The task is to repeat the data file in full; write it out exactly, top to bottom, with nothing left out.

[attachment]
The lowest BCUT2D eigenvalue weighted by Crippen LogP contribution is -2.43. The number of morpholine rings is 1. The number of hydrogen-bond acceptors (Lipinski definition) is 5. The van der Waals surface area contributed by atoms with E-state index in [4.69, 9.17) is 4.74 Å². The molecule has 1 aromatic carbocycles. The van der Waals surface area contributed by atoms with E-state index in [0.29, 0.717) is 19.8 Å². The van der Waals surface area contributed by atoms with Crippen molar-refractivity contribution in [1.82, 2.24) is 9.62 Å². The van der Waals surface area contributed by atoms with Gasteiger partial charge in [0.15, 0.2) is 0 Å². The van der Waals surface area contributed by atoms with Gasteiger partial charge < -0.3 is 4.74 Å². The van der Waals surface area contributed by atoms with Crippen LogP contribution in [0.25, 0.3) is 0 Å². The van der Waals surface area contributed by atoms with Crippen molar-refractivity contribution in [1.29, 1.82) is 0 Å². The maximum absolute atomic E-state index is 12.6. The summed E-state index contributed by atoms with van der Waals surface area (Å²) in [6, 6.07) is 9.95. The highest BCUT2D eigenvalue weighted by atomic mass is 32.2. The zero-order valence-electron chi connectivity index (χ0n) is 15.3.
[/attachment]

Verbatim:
The lowest BCUT2D eigenvalue weighted by Crippen LogP contribution is -2.43. The number of morpholine rings is 1. The number of hydrogen-bond acceptors (Lipinski definition) is 5. The van der Waals surface area contributed by atoms with E-state index in [4.69, 9.17) is 4.74 Å². The molecule has 1 aromatic carbocycles. The van der Waals surface area contributed by atoms with E-state index in [0.29, 0.717) is 19.8 Å². The van der Waals surface area contributed by atoms with Crippen molar-refractivity contribution in [1.82, 2.24) is 9.62 Å². The van der Waals surface area contributed by atoms with Gasteiger partial charge in [0.15, 0.2) is 0 Å². The van der Waals surface area contributed by atoms with Gasteiger partial charge < -0.3 is 4.74 Å². The van der Waals surface area contributed by atoms with Crippen LogP contribution in [0.25, 0.3) is 0 Å². The van der Waals surface area contributed by atoms with Crippen molar-refractivity contribution in [1.29, 1.82) is 0 Å². The maximum absolute atomic E-state index is 12.6. The summed E-state index contributed by atoms with van der Waals surface area (Å²) in [6, 6.07) is 9.95. The highest BCUT2D eigenvalue weighted by atomic mass is 32.2. The zero-order valence-electron chi connectivity index (χ0n) is 15.3.